By CHRIS AGEE
As American Stroke Month comes to a close, experts are sharing signs and symptoms to look for in spotting the potentially deadly disorder.
Palo Pinto General Hospital staff treated 107 stroke victims in 2012, according to Emergency Room Director James Fesser. This year began at a similar pace with 24 patients admitted between January and March.
The American Heart Association suggests remembering the acronym FAST (Face drooping, Arm weakness, Speech difficulty, Time to call 911) as a checklist of stroke indicators.
First, the organization recommends, ask the potential victim to smile and notice if it is uneven. Next, ask the person to raise both arms and determine if one arm drifts downward. In judging speech difficulty,
AHA suggests asking a person to repeat a simple sentence.
Finally, if the individual shows any of these symptoms – even if they seem temporary – contact emergency personnel and transport him or her to the hospital immediately.
"One piece of information that is extremely important when you bring someone in with a stroke," Fesser added, "we want to know their last known 'normal.' Pinpoint the exact time the symptoms occurred because that oftentimes dictates the type of treatment options available."
He said the two distinct groups of stroke require very different medical responses.
"Hemorrhagic strokes have blood vessels that burst and bleed into the brain," he said of the most serious category. "Treatment for those strokes can run the gamut. We might just watch it and see if it can resolve; if it is larger, they have to do much more invasive procedures."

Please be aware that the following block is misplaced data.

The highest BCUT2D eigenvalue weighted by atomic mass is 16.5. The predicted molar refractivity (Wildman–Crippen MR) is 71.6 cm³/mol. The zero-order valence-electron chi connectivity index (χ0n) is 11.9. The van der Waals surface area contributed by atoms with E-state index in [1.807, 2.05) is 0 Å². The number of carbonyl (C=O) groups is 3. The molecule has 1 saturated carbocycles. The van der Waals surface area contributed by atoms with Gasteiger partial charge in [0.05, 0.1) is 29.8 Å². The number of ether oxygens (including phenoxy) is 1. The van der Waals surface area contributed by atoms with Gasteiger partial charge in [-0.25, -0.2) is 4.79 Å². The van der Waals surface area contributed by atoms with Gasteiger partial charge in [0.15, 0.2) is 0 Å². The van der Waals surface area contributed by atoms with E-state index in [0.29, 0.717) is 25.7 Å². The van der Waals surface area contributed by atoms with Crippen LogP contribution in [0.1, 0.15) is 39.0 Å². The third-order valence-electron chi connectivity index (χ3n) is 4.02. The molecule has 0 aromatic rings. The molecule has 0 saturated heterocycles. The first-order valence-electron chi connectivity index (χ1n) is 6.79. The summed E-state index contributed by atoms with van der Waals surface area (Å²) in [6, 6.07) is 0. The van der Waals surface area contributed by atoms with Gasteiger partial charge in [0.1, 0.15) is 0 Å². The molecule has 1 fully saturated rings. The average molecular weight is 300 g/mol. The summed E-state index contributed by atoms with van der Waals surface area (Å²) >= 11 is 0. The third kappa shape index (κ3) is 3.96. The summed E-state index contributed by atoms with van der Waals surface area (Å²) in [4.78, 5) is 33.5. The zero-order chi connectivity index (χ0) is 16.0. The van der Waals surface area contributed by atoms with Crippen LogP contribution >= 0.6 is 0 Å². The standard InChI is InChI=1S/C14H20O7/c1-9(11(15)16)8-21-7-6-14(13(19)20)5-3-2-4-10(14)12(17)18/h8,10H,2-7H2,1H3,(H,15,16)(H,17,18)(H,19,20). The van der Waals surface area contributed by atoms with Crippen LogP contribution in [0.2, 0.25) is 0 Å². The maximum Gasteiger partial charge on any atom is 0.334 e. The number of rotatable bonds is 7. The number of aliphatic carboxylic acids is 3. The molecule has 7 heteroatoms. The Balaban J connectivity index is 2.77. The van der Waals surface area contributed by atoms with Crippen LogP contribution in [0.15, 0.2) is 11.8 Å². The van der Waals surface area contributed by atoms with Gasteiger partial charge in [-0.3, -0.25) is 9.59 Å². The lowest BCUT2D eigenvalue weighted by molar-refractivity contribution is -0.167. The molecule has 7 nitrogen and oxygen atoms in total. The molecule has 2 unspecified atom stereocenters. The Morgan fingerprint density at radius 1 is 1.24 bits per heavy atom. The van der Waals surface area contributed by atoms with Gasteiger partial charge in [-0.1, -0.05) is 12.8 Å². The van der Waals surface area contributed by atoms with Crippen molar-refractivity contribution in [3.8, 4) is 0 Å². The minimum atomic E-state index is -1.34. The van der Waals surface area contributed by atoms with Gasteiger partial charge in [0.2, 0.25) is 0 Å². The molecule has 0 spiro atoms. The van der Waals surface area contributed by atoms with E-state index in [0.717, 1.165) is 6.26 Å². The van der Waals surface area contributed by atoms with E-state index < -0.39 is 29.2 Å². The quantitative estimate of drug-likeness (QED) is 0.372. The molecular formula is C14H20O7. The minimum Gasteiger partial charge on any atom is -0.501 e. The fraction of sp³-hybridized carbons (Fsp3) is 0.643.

The ischemic stroke, he noted, is "where you have a blood clot that has gotten lodged in one of the vessels that leads to the brain."
Some ischemic strokes are treatable within several hours of initial symptoms.
"If we can pinpoint their last known normal or last known well time then, if they arrive within four and a half hours of the onset of those symptoms, we have some treatment options available," Fesser explained.
He said certain drugs can be administered to dissolve blood clots.
To determine which type of stroke a patient has suffered, Fesser said medical providers perform a CAT scan.
The key to dealing with a stroke is "rapid detection and rapid CAT scan," he explained.
Individuals can take many steps, such as a healthy and active lifestyle, to reduce the risk of a stroke.
The AHA recommends a diet rich in fruits, vegetables, whole grains, dairy, beans, lean meats and fish.
These foods reduce the risk for stroke by lowering cholesterol and can help prevent the formation of clots.
Developing good eating habits is important, the organization stresses, and offers several tips for getting on track.
First, shopping a grocery store's outer aisles provides access to fresh foods and other staples while avoiding processed – and more expensive – alternatives.
Chopping fruits and vegetables in bulk allows households to portion the healthy foods for cooking or snacks later.
Finally, for those too busy to cook a balanced meal every night, preparing several over the weekend and freezing them will save time during the week.
For more information about stroke prevention and treatment, visit strokeassociation.org.